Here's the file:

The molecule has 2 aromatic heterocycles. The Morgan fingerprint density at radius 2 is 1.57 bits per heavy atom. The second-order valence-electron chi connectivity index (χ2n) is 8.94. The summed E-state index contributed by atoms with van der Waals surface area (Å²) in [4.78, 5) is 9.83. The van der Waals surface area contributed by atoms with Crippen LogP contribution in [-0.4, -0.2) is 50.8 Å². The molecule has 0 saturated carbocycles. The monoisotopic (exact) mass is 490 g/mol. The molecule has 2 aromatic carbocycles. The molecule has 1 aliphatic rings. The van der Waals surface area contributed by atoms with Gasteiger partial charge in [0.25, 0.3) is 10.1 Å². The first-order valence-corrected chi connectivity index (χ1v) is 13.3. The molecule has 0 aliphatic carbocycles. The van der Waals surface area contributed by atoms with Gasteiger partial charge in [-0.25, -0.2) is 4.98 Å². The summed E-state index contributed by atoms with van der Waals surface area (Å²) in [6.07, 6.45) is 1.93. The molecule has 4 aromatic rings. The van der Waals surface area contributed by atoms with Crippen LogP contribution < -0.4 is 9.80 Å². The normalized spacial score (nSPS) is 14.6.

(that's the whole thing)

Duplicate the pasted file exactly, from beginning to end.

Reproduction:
The molecule has 2 aromatic heterocycles. The Morgan fingerprint density at radius 2 is 1.57 bits per heavy atom. The second-order valence-electron chi connectivity index (χ2n) is 8.94. The summed E-state index contributed by atoms with van der Waals surface area (Å²) in [4.78, 5) is 9.83. The van der Waals surface area contributed by atoms with Crippen LogP contribution in [-0.4, -0.2) is 50.8 Å². The molecule has 0 saturated carbocycles. The monoisotopic (exact) mass is 490 g/mol. The molecule has 2 aromatic carbocycles. The molecule has 1 aliphatic rings. The van der Waals surface area contributed by atoms with Gasteiger partial charge in [0.25, 0.3) is 10.1 Å². The first-order valence-corrected chi connectivity index (χ1v) is 13.3. The molecule has 0 aliphatic carbocycles. The van der Waals surface area contributed by atoms with Gasteiger partial charge in [-0.25, -0.2) is 4.98 Å². The summed E-state index contributed by atoms with van der Waals surface area (Å²) in [6.07, 6.45) is 1.93. The molecule has 4 aromatic rings. The van der Waals surface area contributed by atoms with Crippen LogP contribution < -0.4 is 9.80 Å². The normalized spacial score (nSPS) is 14.6.